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ARS Home » Southeast Area » New Orleans, Louisiana » Southern Regional Research Center » Commodity Utilization Research » Research » Publications at this Location » Publication #359662

Research Project: Developing Technologies that Enable Growth and Profitability in the Commercial Conversion of Sugarcane, Sweet Sorghum, and Energy Beets into Sugar, Advanced Biofuels, and Bioproducts

Location: Commodity Utilization Research

Title: Stabilization of sweet sorghum bagasse for novel applications using compaction and ensiling

item Wright, Maureen
item Lima, Isabel
item POWELL, RANDALL - Biodimensions Delta Bio-Renewables, Llc
item Bigner, Renee

Submitted to: Meeting Proceedings
Publication Type: Proceedings
Publication Acceptance Date: 4/2/2019
Publication Date: 11/6/2019
Citation: Wright, M., Lima, I., Powell, R., Bigner, R. 2019. Stabilization of sweet sorghum bagasse for novel applications using compaction and ensiling. In: Proceedings of the Advances in Sugar Crop Processing and Conversion 2018 Conference, May 15-18, 2018, New Orleans, Louisiana. 2:163-171.

Interpretive Summary: Milling of sweet sorghum stalks to remove the juice results in an accumulation of solid material called bagasse. The fibrous qualities of bagasse have potential for other uses such as fuel generation, animal bedding and animal feed. Some bagasse is spread back on the sorghum fields to enhance growth of subsequent crops, but more is generated than can be used in this way. Converting bagasse for other uses will require stabilizing of the material for processing after the harvest season has ended. This work describes a method of compacting bagasse for storage during harvest season. The method, employing inexpensive and easily operated tools, resulted in increased bulk density, reduced pH, and stabilized the microbial and physicochemical properties of bagasse from multiple time points during the season.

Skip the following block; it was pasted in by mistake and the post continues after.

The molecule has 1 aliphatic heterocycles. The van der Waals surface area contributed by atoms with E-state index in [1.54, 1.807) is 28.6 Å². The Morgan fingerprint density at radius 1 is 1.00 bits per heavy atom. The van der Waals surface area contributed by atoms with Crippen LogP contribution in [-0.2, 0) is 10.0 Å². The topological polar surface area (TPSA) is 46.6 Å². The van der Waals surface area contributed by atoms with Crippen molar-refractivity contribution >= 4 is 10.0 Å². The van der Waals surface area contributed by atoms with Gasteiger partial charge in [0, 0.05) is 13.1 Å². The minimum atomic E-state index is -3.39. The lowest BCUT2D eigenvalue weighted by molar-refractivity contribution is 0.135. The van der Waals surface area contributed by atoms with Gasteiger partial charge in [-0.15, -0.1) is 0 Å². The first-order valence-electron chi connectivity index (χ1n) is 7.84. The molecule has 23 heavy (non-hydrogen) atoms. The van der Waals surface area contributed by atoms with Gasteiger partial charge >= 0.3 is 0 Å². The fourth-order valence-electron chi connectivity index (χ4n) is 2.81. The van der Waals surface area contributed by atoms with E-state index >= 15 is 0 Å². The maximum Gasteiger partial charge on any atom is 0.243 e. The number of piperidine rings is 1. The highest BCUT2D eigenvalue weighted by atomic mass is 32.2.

Technical Abstract: Bagasse is a byproduct of sweet sorghum processing. It has been used to return nutrients to the soil in fields, but a larger volume is generated than can be consumed through this process. Efforts have been made to convert the bagasse for novel secondary applications rather than discarding it. This work reports a simple, cost-effective method to stabilize sweet sorghum bagasse for secondary use, such as fuel or animal bedding, after the staff-intensive period during harvesting and processing of sweet sorghum juice.